In a House Commerce Manufacturing and Trade Committee hearing Wednesday on mobile and online apps, the focus was on jobs, but one of the messages from legislators was that more spectrum in needed for wireless.
The hearing came the same day that Apple was scheduled to introduce its latest iteration of the iPhone, which was instrumental in driving the creation of the app economy, which is now a $20 billion industry and is predicted to be a $100 billion industry within the next three years.
One of the issues teed up for the hearing was "are there policies the federal government should consider to foster further sector growth and job creation?" One of the answers for several committee members was "yes," and it was freeing up more spectrum.
"Wireless spectrum is critically important and we need to seek ways to free up additional spectrum," said Subcommittee chairman Mary Bono Mack in her opening statement. To launch all the mobile apps that drive job growth, said Rep. Marsha Blackburn (R-Tenn.), "we've got to have spectrum."
TechNet CEO Rey Ramsey, a witness at the hearing, echoed the need for spectrum, as well as adoption in rural areas. He said there have been almost 500,000 app-related jobs created in the past five years, while various legislators cited stats, many from TechNet, on the explosive growth of both jobs and economic activity.
Ramsey praised the FCC's upcoming incentive auctions as an innovative way to reclaim spectrum from broadcasters, whom he suggested were using spectrum inefficiently. Witness Morgan Reed of the Association for Competitive Technology put it bluntly. Of spectrum, he said: "I want it more and I want it now."
Ramsey said the policy focus in Washington should be on necessary infrastructure and access. Infrastructure is about capital, human and money. There is a human capital crunch that needs addressing via education and training, he told the legislators.
Another key issue was "are there Federal policies that present a roadblock to sector growth and job creation?" Rep. Fred Upton (R-Mich.), chair of the full House Energy and Commerce Committee, said that one roadblock is regulation that could stifle the growth and innovation of the apps economy.
And that growth is unprecedented, said witness Peter Farago, of app facilitator Flurry Inc. He said that app industry adoption has been faster than any industry in history, including radio, TV, phones, computers and even electricity.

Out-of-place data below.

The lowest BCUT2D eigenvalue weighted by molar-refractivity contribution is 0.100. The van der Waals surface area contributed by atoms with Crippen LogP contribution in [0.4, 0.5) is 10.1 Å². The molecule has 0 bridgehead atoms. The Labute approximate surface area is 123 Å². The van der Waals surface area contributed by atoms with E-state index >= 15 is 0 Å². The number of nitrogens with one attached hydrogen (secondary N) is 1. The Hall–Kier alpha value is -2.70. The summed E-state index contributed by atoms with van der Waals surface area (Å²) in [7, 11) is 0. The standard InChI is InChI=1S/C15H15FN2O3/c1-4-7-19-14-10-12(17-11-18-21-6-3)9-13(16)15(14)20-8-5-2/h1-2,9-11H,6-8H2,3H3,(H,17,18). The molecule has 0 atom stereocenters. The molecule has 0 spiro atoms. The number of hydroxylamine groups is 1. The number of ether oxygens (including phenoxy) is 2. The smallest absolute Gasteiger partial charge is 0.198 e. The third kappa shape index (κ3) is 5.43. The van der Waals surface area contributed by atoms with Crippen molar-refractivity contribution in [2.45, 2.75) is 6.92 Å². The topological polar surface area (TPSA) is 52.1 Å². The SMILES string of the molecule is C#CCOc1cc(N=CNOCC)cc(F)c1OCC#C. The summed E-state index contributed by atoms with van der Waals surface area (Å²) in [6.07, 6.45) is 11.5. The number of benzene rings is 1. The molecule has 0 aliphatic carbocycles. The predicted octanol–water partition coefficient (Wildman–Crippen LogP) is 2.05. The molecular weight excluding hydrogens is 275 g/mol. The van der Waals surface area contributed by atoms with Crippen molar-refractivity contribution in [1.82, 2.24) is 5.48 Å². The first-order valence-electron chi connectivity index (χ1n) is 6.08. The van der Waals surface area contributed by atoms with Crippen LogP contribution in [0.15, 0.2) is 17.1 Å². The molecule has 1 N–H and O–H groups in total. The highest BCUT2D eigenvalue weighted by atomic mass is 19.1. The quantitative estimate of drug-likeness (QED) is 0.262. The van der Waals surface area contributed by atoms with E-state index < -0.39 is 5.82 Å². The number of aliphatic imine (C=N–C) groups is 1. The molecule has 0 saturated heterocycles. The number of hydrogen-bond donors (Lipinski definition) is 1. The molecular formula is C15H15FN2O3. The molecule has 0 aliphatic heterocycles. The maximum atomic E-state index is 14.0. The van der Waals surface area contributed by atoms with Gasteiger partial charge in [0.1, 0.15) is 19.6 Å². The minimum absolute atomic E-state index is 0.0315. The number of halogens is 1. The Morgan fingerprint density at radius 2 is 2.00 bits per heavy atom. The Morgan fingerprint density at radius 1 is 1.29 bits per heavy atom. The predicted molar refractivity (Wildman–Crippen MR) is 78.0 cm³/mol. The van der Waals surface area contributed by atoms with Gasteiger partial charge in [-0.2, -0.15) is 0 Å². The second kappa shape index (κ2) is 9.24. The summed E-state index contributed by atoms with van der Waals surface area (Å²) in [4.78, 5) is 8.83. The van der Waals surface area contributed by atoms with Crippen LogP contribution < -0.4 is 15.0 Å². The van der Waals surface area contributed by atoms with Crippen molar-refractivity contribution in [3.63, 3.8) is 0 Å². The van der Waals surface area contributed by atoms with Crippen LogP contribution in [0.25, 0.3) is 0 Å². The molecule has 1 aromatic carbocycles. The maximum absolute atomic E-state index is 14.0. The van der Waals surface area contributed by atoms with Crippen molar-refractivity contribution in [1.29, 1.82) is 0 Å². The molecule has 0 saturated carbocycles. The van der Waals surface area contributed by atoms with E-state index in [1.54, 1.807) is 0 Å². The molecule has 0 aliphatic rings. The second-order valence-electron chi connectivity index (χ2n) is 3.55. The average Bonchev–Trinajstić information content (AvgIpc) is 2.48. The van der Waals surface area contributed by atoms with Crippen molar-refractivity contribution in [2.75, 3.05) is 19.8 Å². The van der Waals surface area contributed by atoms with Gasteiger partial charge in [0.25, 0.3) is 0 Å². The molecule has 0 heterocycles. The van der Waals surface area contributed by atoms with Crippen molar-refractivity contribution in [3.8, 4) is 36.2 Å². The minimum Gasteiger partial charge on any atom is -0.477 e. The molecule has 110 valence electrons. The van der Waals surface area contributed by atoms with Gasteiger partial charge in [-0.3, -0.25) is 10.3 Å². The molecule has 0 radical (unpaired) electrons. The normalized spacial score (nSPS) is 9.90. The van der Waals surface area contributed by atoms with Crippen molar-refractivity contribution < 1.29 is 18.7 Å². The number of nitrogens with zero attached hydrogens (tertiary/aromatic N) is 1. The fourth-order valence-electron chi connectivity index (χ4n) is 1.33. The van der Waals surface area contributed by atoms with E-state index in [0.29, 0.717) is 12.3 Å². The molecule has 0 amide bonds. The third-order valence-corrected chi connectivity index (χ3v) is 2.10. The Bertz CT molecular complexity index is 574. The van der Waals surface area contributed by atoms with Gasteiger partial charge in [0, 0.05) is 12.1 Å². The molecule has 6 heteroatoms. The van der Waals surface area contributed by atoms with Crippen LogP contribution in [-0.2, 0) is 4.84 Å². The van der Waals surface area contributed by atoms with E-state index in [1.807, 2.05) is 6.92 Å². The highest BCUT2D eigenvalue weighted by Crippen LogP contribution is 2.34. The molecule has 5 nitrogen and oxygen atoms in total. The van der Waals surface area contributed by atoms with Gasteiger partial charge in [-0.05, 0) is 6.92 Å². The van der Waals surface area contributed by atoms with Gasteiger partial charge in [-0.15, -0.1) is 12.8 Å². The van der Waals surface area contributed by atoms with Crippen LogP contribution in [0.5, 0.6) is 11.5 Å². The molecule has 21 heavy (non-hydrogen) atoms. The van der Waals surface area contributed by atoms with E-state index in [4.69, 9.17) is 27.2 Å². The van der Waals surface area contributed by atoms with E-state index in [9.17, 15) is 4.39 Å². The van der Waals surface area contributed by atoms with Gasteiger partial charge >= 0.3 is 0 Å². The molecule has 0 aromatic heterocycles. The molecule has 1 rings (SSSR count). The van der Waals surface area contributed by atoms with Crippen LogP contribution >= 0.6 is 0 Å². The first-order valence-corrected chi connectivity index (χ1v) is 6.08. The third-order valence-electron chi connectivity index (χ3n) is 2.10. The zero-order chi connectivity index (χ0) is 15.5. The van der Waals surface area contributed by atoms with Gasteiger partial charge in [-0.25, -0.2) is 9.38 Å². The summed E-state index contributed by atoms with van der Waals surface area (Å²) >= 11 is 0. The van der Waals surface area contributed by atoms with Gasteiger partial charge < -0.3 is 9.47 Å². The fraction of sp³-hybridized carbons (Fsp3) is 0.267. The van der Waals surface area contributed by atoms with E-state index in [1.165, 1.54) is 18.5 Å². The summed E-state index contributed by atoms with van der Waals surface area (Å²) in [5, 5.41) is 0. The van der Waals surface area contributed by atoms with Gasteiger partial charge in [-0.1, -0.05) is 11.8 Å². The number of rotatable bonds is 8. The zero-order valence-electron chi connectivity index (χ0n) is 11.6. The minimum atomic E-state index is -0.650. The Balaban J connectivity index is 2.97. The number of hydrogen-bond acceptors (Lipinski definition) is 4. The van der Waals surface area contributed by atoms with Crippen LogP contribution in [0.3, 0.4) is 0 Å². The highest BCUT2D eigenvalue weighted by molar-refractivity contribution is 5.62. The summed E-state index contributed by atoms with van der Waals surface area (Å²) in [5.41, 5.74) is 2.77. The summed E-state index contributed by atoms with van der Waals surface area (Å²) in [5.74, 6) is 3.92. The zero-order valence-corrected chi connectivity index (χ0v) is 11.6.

Bono Mack demonstrated the pervasiveness of the app economy with a picture of her grandson, Sonny, and the story that when she was trying to calm him, she naturally went to the app store to download a baby-soothing app -- it didn't work, she added.
Bono Mack asked Farago whether the government should be concerned that the app explosion was like the tech bubble of the late 90s and whether there was danger of it bursting. He said no, arguing that it was a very different environment, with over 1 billion people online now versus about 30 million then, and that apps were mostly direct sales rather than an ad model of old where the idea was to collect eyeballs and hope ad revenue would follow. He said app developers made about $5 billion last year, 80% of that through direct sales, though he suggested advertising could take off down the road.
Rep. Bill Cassidy (R-La.) raised the issue of mobile app privacy and who owned the data. He used Bono Mack's baby picture as an example, asking whether she still owned that data, or whether it was the developer or the distributor (ISP).
ACT's Reed said his association was more focused on doing a better job of being more transparent about the process, including working with the White House and the National Telecommunications and Information Administration on their mobile app best practices framework.
Ramsey echoed the need for everyone to understand the business model and its reliance on data, and that they understand not only their rights, but their responsibilities given that they were leaving behind a digital footprint.
Cassidy countered that he seemed to be saying that developers owned the data. Ramsey said it was not a case of ownership, but where that data resided and what it was being used for.
Reed said they needed the government help in reforming outdated privacy protection laws being applied to the cloud, laws that discourage business.